“Brownies are classic,” says Bevin Bell-Hall, who co-directed the documentary film “La Vie en Verte: The WAMM Movie” about the Wo/men’s Alliance for Medical Marijuana, the nation’s oldest continuously operating medical cannabis collective, founded in Santa Cruz in 1993. “At WAMM, cookies and muffins are popular. Candies and honey are also popular recreationally. We have a friend in Sacramento who has a home bakery who makes all sorts of pastries and bread products. And because of its medicinal purposes, we’ve seen a lot of gluten-free, allergen-free and vegan options on the dispensary and independent markets.”
“There’s been a real expansion in the food you can medicate these days. We’re not just making pot brownies and Rice Krispies Treats anymore,” adds McDonough, who has evaluated more than 500 edibles products over the past five years. “Now, we’re seeing more health products that contain cannabis, including sauces, condiments and spreads. It’s easy to measure a dose by teaspoon or tablespoon, and it gives great flexibility for menu planning.”
In 1996, California voters passed Proposition 215, making our state the first in the union to allow the medical use of marijuana. In response, the Institute of Medicine issued a report that examined potential therapeutic uses for marijuana, finding that “scientific data indicate the potential therapeutic value of cannabinoid drugs, primarily THC (marijuana’s main psychoactive ingredient), for pain relief, control of nausea and vomiting and appetite stimulation.”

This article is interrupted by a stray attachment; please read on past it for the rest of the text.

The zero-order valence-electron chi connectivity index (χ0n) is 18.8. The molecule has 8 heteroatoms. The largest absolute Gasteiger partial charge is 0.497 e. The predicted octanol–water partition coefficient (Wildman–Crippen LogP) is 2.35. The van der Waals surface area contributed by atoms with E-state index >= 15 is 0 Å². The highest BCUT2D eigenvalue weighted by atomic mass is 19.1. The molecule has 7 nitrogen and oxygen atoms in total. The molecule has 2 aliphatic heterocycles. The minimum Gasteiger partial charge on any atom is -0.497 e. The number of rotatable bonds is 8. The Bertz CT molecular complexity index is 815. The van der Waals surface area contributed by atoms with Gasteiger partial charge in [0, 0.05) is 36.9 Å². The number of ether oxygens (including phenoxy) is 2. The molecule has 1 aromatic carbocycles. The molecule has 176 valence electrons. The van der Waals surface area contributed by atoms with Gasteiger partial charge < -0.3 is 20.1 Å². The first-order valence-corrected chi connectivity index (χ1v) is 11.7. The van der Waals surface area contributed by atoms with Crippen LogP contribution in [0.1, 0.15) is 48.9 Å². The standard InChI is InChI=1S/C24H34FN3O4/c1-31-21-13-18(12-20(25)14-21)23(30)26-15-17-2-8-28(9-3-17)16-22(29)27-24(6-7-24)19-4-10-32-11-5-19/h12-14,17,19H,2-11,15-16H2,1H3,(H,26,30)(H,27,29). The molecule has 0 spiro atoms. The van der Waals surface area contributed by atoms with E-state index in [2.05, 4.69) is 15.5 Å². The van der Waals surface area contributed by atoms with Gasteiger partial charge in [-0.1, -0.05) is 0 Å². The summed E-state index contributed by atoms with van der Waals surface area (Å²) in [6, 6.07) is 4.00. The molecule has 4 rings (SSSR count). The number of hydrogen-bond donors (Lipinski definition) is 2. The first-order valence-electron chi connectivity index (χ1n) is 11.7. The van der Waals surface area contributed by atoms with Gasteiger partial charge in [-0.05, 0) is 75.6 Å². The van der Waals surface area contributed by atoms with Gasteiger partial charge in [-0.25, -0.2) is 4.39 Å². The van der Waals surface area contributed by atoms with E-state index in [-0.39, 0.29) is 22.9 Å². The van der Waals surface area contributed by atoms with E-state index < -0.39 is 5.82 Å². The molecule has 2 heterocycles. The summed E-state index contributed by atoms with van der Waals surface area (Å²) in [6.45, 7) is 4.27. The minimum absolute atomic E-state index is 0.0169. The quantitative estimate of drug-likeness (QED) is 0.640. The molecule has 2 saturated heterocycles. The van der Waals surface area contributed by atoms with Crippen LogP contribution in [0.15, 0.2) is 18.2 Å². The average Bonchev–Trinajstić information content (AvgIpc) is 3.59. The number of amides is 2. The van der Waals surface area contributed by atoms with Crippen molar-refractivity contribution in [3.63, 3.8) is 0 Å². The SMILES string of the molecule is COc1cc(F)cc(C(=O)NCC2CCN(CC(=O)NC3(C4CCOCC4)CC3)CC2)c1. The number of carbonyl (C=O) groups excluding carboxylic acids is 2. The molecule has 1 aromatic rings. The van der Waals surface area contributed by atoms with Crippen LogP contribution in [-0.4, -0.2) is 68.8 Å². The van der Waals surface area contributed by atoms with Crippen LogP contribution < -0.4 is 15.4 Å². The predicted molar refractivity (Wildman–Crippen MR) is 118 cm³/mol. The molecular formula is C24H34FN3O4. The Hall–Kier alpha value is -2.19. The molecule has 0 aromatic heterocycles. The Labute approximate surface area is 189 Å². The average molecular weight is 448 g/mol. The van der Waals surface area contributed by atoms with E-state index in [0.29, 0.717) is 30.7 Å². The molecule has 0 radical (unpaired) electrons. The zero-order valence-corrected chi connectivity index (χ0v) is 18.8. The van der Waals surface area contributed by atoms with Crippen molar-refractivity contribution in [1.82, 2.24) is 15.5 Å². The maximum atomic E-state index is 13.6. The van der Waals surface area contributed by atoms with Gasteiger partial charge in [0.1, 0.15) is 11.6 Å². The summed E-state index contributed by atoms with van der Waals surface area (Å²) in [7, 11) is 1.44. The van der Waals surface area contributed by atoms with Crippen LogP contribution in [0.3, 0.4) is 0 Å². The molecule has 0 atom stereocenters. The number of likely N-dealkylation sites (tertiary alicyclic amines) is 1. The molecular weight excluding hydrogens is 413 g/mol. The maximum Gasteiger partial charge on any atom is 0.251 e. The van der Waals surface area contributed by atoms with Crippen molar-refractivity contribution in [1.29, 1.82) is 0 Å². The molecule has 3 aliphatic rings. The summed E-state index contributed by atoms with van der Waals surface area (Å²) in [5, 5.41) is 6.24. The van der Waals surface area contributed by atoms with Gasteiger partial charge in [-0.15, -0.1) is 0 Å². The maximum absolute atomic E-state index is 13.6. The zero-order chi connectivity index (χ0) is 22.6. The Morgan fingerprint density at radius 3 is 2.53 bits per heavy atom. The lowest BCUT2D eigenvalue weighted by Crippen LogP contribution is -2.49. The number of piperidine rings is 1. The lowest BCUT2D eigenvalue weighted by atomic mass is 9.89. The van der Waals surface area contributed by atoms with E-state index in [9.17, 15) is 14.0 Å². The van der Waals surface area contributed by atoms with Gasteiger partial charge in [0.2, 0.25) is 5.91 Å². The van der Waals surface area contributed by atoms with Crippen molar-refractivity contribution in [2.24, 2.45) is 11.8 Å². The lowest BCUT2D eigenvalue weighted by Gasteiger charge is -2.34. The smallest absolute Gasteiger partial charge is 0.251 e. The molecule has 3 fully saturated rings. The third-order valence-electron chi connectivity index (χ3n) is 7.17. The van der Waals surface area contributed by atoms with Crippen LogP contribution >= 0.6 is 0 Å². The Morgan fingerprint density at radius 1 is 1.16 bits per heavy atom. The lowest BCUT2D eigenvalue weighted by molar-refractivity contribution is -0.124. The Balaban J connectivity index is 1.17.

At the federal level, marijuana is still classified as a Schedule I substance—considered to have a high potential for dependency and no accepted medical use—under the Controlled Substances Act, making distribution of marijuana a federal offense, so medical marijuana prescriptions obtained from participating doctors are more often called “recommendations” or “referrals” instead of prescriptions.
With the passage of Prop 64 this past fall, people in California who don’t already possess a doctor’s recommendation for the use of medical marijuana can legally grow and consume it for personal use. McDonough doesn’t foresee a huge uptick in usage.
“Because medical use is so liberal here, people are already used to it,” McDonough says. “Maybe there will be a bit more experimentation, but there will be less of a learning curve. It’s been relatively easy to obtain a recommendation from a doctor for medical use, so if you’ve wanted to try it, you’ve probably already done so.”
It’s actually the combination of the drug’s efficacy and popularity as a medical substance that’s led to the development of so many delectable edible recipes over the past several decades. At WAMM, which offers organic medical marijuana to patients for the treatment of terminal and chronic illnesses, Bell-Hall has seen firsthand that ingesting cannabis through edibles instead of smoking can have great benefits.
“When you eat edibles, you digest the marijuana and it has a more delayed and prolonged effect, as opposed to tinctures (cannabis distilled with alcohol) that go into the bloodstream or smoking, which moves THC quickly to the brain,” Bell-Hall explains.